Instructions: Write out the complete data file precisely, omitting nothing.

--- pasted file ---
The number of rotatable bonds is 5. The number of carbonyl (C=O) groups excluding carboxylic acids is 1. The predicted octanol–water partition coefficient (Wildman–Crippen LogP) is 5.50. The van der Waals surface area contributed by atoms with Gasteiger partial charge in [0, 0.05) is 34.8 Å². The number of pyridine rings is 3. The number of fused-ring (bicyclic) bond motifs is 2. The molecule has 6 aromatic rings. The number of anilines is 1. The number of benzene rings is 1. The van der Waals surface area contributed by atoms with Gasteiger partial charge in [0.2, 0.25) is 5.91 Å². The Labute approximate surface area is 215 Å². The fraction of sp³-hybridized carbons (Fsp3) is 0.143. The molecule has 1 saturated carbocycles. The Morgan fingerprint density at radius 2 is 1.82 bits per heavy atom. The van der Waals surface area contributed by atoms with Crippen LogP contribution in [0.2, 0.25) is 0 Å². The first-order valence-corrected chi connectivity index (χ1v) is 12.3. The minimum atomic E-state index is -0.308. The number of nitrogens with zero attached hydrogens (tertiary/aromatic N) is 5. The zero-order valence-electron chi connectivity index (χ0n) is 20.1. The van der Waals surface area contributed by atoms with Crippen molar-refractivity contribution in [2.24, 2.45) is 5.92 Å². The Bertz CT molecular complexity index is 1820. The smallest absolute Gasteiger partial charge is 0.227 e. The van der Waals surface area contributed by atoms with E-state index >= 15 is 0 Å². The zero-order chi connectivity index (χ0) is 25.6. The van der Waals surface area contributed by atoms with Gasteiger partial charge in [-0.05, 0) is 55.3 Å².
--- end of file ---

The number of rotatable bonds is 5. The number of carbonyl (C=O) groups excluding carboxylic acids is 1. The predicted octanol–water partition coefficient (Wildman–Crippen LogP) is 5.50. The van der Waals surface area contributed by atoms with Gasteiger partial charge in [0, 0.05) is 34.8 Å². The number of pyridine rings is 3. The number of fused-ring (bicyclic) bond motifs is 2. The molecule has 6 aromatic rings. The number of anilines is 1. The number of benzene rings is 1. The van der Waals surface area contributed by atoms with Gasteiger partial charge in [0.2, 0.25) is 5.91 Å². The Labute approximate surface area is 215 Å². The fraction of sp³-hybridized carbons (Fsp3) is 0.143. The molecule has 1 saturated carbocycles. The Morgan fingerprint density at radius 2 is 1.82 bits per heavy atom. The van der Waals surface area contributed by atoms with Crippen LogP contribution in [0.2, 0.25) is 0 Å². The first-order valence-corrected chi connectivity index (χ1v) is 12.3. The minimum atomic E-state index is -0.308. The number of nitrogens with zero attached hydrogens (tertiary/aromatic N) is 5. The zero-order valence-electron chi connectivity index (χ0n) is 20.1. The van der Waals surface area contributed by atoms with Crippen molar-refractivity contribution in [2.24, 2.45) is 5.92 Å². The Bertz CT molecular complexity index is 1820. The smallest absolute Gasteiger partial charge is 0.227 e. The van der Waals surface area contributed by atoms with E-state index >= 15 is 0 Å². The zero-order chi connectivity index (χ0) is 25.6. The van der Waals surface area contributed by atoms with Gasteiger partial charge in [-0.05, 0) is 55.3 Å².